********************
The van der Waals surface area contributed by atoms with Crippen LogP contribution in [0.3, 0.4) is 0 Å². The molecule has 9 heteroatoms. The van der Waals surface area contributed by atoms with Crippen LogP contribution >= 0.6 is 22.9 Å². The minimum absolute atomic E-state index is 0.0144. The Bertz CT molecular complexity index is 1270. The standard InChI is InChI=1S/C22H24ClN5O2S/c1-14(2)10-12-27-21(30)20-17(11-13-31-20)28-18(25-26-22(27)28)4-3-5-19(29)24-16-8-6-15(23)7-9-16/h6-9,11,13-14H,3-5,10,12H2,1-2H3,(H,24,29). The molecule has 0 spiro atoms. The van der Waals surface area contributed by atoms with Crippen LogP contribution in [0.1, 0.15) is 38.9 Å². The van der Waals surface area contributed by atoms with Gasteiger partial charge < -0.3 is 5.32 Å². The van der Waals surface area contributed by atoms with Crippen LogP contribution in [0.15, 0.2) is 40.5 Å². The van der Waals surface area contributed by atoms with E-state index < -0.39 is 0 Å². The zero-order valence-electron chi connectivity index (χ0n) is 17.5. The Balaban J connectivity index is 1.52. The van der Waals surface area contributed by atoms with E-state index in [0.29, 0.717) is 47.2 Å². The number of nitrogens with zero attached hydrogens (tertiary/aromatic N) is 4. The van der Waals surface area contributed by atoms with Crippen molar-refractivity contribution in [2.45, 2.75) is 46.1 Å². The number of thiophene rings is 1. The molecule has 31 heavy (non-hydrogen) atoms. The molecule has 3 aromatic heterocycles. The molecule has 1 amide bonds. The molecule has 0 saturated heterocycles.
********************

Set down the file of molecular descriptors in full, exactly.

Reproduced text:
The van der Waals surface area contributed by atoms with Crippen LogP contribution in [0.3, 0.4) is 0 Å². The molecule has 9 heteroatoms. The van der Waals surface area contributed by atoms with Crippen LogP contribution >= 0.6 is 22.9 Å². The minimum absolute atomic E-state index is 0.0144. The Bertz CT molecular complexity index is 1270. The standard InChI is InChI=1S/C22H24ClN5O2S/c1-14(2)10-12-27-21(30)20-17(11-13-31-20)28-18(25-26-22(27)28)4-3-5-19(29)24-16-8-6-15(23)7-9-16/h6-9,11,13-14H,3-5,10,12H2,1-2H3,(H,24,29). The molecule has 0 spiro atoms. The van der Waals surface area contributed by atoms with Crippen LogP contribution in [0.1, 0.15) is 38.9 Å². The van der Waals surface area contributed by atoms with Gasteiger partial charge < -0.3 is 5.32 Å². The van der Waals surface area contributed by atoms with Crippen LogP contribution in [0.15, 0.2) is 40.5 Å². The van der Waals surface area contributed by atoms with E-state index < -0.39 is 0 Å². The zero-order valence-electron chi connectivity index (χ0n) is 17.5. The Balaban J connectivity index is 1.52. The van der Waals surface area contributed by atoms with E-state index in [0.29, 0.717) is 47.2 Å². The number of nitrogens with zero attached hydrogens (tertiary/aromatic N) is 4. The van der Waals surface area contributed by atoms with Crippen molar-refractivity contribution in [2.45, 2.75) is 46.1 Å². The number of thiophene rings is 1. The molecule has 31 heavy (non-hydrogen) atoms. The molecule has 3 aromatic heterocycles. The molecule has 1 amide bonds. The molecule has 0 saturated heterocycles.